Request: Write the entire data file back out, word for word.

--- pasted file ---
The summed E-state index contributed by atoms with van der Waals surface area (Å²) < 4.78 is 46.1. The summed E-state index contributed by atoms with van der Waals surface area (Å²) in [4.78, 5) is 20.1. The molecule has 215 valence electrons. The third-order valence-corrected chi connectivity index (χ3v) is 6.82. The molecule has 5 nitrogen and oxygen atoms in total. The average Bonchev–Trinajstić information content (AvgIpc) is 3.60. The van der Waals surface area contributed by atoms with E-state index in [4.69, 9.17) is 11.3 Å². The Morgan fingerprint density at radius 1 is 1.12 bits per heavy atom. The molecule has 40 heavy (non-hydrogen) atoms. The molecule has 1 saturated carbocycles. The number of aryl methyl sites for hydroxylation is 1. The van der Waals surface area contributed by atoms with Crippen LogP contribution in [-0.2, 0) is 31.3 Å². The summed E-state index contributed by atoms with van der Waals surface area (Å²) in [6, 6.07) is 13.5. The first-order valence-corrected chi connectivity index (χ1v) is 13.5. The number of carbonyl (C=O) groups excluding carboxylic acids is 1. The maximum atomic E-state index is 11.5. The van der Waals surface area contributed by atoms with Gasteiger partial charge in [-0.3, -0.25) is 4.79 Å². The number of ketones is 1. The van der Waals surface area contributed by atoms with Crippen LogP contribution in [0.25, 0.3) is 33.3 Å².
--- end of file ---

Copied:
The summed E-state index contributed by atoms with van der Waals surface area (Å²) < 4.78 is 46.1. The summed E-state index contributed by atoms with van der Waals surface area (Å²) in [4.78, 5) is 20.1. The molecule has 215 valence electrons. The third-order valence-corrected chi connectivity index (χ3v) is 6.82. The molecule has 5 nitrogen and oxygen atoms in total. The average Bonchev–Trinajstić information content (AvgIpc) is 3.60. The van der Waals surface area contributed by atoms with E-state index in [4.69, 9.17) is 11.3 Å². The Morgan fingerprint density at radius 1 is 1.12 bits per heavy atom. The molecule has 40 heavy (non-hydrogen) atoms. The molecule has 1 saturated carbocycles. The number of aryl methyl sites for hydroxylation is 1. The van der Waals surface area contributed by atoms with Crippen LogP contribution in [-0.2, 0) is 31.3 Å². The summed E-state index contributed by atoms with van der Waals surface area (Å²) in [6, 6.07) is 13.5. The first-order valence-corrected chi connectivity index (χ1v) is 13.5. The number of carbonyl (C=O) groups excluding carboxylic acids is 1. The maximum atomic E-state index is 11.5. The van der Waals surface area contributed by atoms with Gasteiger partial charge in [-0.3, -0.25) is 4.79 Å². The number of ketones is 1. The van der Waals surface area contributed by atoms with Crippen LogP contribution in [0.25, 0.3) is 33.3 Å².